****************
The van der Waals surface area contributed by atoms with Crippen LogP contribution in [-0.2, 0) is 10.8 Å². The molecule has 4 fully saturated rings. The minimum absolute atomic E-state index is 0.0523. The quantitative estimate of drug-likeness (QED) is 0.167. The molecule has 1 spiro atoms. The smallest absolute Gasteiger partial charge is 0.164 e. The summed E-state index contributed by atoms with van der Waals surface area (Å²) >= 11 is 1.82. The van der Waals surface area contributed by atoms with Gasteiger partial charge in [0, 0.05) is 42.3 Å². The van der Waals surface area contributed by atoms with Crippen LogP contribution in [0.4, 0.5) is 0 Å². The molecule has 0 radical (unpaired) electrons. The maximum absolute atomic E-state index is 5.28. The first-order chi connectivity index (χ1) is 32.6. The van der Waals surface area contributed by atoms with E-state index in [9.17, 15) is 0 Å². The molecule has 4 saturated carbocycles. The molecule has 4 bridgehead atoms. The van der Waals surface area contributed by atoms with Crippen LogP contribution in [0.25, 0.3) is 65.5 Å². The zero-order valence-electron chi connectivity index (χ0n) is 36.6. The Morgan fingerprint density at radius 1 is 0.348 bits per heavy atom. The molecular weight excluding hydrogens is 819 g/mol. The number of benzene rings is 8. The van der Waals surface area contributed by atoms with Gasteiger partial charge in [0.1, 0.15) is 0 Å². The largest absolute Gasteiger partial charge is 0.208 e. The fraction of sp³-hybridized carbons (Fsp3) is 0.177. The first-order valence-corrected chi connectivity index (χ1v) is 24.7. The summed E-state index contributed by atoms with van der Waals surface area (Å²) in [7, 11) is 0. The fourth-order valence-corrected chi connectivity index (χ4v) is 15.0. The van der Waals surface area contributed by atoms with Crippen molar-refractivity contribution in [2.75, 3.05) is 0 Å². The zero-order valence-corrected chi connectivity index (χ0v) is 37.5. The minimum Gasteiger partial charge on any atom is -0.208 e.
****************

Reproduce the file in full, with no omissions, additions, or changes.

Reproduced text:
The van der Waals surface area contributed by atoms with Crippen LogP contribution in [-0.2, 0) is 10.8 Å². The molecule has 4 fully saturated rings. The minimum absolute atomic E-state index is 0.0523. The quantitative estimate of drug-likeness (QED) is 0.167. The molecule has 1 spiro atoms. The smallest absolute Gasteiger partial charge is 0.164 e. The summed E-state index contributed by atoms with van der Waals surface area (Å²) >= 11 is 1.82. The van der Waals surface area contributed by atoms with Gasteiger partial charge in [0, 0.05) is 42.3 Å². The van der Waals surface area contributed by atoms with Crippen LogP contribution in [0.4, 0.5) is 0 Å². The molecule has 0 radical (unpaired) electrons. The maximum absolute atomic E-state index is 5.28. The first-order chi connectivity index (χ1) is 32.6. The van der Waals surface area contributed by atoms with E-state index in [9.17, 15) is 0 Å². The molecule has 4 saturated carbocycles. The molecule has 4 bridgehead atoms. The van der Waals surface area contributed by atoms with Crippen LogP contribution in [0.25, 0.3) is 65.5 Å². The zero-order valence-electron chi connectivity index (χ0n) is 36.6. The Morgan fingerprint density at radius 1 is 0.348 bits per heavy atom. The molecular weight excluding hydrogens is 819 g/mol. The number of benzene rings is 8. The van der Waals surface area contributed by atoms with Gasteiger partial charge in [0.1, 0.15) is 0 Å². The largest absolute Gasteiger partial charge is 0.208 e. The fraction of sp³-hybridized carbons (Fsp3) is 0.177. The first-order valence-corrected chi connectivity index (χ1v) is 24.7. The summed E-state index contributed by atoms with van der Waals surface area (Å²) in [7, 11) is 0. The fourth-order valence-corrected chi connectivity index (χ4v) is 15.0. The van der Waals surface area contributed by atoms with Crippen molar-refractivity contribution in [2.75, 3.05) is 0 Å². The zero-order valence-corrected chi connectivity index (χ0v) is 37.5. The minimum Gasteiger partial charge on any atom is -0.208 e.